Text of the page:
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Nuclear reactors in the news - accurate reporting?

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Posted by Morris Dovey on March 20, 2011, 4:56 pm
 

I think I must be missing something. I've been watching/reading the news
stories reporting the pronouncements of the Japanese government and TECO
(operator of the Fukushima reactors).

The news stories have been amazingly devoid of real information. It's
been very frustrating for me - so I decided to do a bit of amateur
research to see what numbers might be available, and to see if any real
conclusions might be reached on the basis of those numbers.

I found a few numbers that seem to expand on what's been reported in the
press - and they've led me to a different perspective than what the
press (reporting what the PM and TECO announce) seem to be promoting.

I've put the most solid of my few discoveries into a web page at

    http://www.iedu.com/DeSoto/Misc/h2o_vp.html

and, knowing that there are a few folks in the group who have actual
reactor experience, would like to invite corrections and comments on my
web page.

--
Morris Dovey
DeSoto Solar
http://www.iedu.com/DeSoto/

Posted by vaughn on March 20, 2011, 7:35 pm
 


My reactor experience is entirely with military pressurized water reactors
(PWR), which are somewhat different from any commercial reactor and even more
different than a boiling water reactor (BWR) like those in the recent news.
That said, many of the basics are the same.  I have read that those plants are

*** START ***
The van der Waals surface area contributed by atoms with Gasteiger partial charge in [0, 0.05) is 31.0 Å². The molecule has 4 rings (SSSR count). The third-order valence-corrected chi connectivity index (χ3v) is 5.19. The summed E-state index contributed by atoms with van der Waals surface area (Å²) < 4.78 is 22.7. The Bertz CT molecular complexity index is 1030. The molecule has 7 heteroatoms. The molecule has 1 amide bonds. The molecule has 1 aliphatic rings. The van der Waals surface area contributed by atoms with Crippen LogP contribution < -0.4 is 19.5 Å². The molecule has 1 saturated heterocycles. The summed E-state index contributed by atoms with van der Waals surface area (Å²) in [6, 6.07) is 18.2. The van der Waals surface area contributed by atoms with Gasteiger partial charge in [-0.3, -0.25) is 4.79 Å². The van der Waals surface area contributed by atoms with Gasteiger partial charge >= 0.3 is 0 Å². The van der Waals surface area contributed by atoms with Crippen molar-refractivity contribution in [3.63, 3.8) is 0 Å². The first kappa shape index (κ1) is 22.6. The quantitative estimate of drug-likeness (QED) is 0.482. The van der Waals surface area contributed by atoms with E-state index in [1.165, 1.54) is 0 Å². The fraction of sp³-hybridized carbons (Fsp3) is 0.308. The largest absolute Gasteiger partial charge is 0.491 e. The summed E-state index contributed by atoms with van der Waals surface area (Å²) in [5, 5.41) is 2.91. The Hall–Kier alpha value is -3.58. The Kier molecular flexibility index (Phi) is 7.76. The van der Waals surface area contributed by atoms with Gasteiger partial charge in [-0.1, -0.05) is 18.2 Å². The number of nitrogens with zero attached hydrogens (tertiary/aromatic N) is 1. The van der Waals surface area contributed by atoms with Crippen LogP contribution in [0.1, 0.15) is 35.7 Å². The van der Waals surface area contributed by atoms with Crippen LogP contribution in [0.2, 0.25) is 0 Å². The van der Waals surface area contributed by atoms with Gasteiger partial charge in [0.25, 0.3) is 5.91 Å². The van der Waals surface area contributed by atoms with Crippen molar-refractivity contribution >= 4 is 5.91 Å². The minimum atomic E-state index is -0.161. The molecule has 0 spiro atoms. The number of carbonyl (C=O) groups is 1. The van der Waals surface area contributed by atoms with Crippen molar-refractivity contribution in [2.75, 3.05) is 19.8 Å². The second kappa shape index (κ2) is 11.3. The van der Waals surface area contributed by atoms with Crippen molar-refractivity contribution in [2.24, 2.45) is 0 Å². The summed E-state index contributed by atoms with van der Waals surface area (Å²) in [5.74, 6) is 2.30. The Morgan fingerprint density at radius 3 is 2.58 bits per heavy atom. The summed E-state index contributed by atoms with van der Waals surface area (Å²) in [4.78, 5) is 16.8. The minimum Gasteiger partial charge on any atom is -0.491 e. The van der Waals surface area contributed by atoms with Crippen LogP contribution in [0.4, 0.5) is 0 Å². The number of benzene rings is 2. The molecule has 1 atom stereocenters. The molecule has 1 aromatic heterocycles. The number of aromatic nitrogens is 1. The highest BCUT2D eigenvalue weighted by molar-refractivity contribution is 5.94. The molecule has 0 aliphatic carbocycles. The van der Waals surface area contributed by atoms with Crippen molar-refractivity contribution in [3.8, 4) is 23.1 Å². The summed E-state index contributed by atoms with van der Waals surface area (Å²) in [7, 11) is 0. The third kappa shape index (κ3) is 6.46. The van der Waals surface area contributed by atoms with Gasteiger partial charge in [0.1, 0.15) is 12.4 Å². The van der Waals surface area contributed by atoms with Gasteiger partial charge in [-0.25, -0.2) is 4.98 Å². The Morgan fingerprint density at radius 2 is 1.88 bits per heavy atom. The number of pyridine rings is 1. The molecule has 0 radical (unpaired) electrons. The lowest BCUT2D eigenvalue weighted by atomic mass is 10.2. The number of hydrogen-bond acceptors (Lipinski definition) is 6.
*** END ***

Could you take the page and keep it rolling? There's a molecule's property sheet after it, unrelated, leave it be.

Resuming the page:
virtually identical to American BWR plants of the same vintage, so you don't
need to do all of you research on Japanese sites.

In designing any power-producing reactor, engineers obsess about the theoretical
hottest spot in the reactor.  Providing enough thermal safety margin for that
hopefully non-existent "spot" is what drives the thermal engineering of the
entire plant.  It will be a spot within the fuel assembly that happens to have
the highest thermal flux coupled (for some reason) with the lowest coolant flow.
Everything else in the reactor will be cooler. The outside couple inches of that
6-inch thick pressure vessel are liable to be the coolest of all.  Now that the
cooling flow to the reactor is gone, the temperature gradients will decrease,
but we still can't assume the same temperatures all through the plant.  .   .

Vaughn



Posted by Tom P on March 20, 2011, 8:50 pm
 On 03/20/2011 08:35 PM, vaughn wrote:

theoretical

flow.

that

Another consideration is that the tensile strength of steel drops well
below the melting point.



Posted by Gordon on March 20, 2011, 11:52 pm
 

And I understand that these reactors are GE BWR2 reactors.
GE=General Electric.

Posted by daestrom on March 22, 2011, 10:33 pm
 On 3/20/2011 19:52 PM, Gordon wrote:

Not 2's, one 3 and the rest 4's.  The differences have to do with the
use of jet pumps and RCIC for isolated cooling instead of isolation
condensers.

daestrom


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